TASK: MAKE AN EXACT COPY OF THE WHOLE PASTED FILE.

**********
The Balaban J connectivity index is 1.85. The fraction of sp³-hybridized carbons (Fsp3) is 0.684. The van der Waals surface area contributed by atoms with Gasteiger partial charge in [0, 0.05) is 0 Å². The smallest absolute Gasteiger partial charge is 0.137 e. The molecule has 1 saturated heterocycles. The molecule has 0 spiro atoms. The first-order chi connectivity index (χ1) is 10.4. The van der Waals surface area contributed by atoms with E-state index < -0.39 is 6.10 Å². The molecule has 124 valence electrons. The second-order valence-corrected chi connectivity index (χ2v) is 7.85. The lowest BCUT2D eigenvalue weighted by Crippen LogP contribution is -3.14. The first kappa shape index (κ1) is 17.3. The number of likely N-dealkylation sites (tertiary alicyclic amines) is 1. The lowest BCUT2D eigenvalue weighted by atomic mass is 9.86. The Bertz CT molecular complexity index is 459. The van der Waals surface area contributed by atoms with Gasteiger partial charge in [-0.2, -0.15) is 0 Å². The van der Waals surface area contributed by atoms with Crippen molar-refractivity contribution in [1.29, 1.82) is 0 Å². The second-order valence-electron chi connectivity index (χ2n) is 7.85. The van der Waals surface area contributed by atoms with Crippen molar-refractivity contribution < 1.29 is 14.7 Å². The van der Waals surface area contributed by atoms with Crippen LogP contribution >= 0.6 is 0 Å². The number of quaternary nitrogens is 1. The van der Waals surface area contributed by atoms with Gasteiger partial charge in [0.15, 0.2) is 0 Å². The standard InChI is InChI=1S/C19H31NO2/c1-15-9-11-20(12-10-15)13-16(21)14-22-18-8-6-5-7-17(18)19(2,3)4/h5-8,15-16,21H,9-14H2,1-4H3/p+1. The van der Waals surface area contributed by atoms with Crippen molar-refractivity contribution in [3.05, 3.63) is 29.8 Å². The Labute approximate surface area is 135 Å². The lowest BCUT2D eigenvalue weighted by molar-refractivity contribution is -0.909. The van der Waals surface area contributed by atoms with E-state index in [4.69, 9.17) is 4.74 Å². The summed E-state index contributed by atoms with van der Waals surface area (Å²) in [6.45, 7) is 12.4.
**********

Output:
The Balaban J connectivity index is 1.85. The fraction of sp³-hybridized carbons (Fsp3) is 0.684. The van der Waals surface area contributed by atoms with Gasteiger partial charge in [0, 0.05) is 0 Å². The smallest absolute Gasteiger partial charge is 0.137 e. The molecule has 1 saturated heterocycles. The molecule has 0 spiro atoms. The first-order chi connectivity index (χ1) is 10.4. The van der Waals surface area contributed by atoms with E-state index < -0.39 is 6.10 Å². The molecule has 124 valence electrons. The second-order valence-corrected chi connectivity index (χ2v) is 7.85. The lowest BCUT2D eigenvalue weighted by Crippen LogP contribution is -3.14. The first kappa shape index (κ1) is 17.3. The number of likely N-dealkylation sites (tertiary alicyclic amines) is 1. The lowest BCUT2D eigenvalue weighted by atomic mass is 9.86. The Bertz CT molecular complexity index is 459. The van der Waals surface area contributed by atoms with Gasteiger partial charge in [-0.2, -0.15) is 0 Å². The van der Waals surface area contributed by atoms with Crippen molar-refractivity contribution in [1.29, 1.82) is 0 Å². The second-order valence-electron chi connectivity index (χ2n) is 7.85. The van der Waals surface area contributed by atoms with Crippen molar-refractivity contribution < 1.29 is 14.7 Å². The van der Waals surface area contributed by atoms with Crippen LogP contribution >= 0.6 is 0 Å². The number of quaternary nitrogens is 1. The van der Waals surface area contributed by atoms with Gasteiger partial charge in [0.15, 0.2) is 0 Å². The standard InChI is InChI=1S/C19H31NO2/c1-15-9-11-20(12-10-15)13-16(21)14-22-18-8-6-5-7-17(18)19(2,3)4/h5-8,15-16,21H,9-14H2,1-4H3/p+1. The van der Waals surface area contributed by atoms with Crippen molar-refractivity contribution in [3.05, 3.63) is 29.8 Å². The Labute approximate surface area is 135 Å². The lowest BCUT2D eigenvalue weighted by molar-refractivity contribution is -0.909. The van der Waals surface area contributed by atoms with E-state index in [4.69, 9.17) is 4.74 Å². The summed E-state index contributed by atoms with van der Waals surface area (Å²) in [6.45, 7) is 12.4.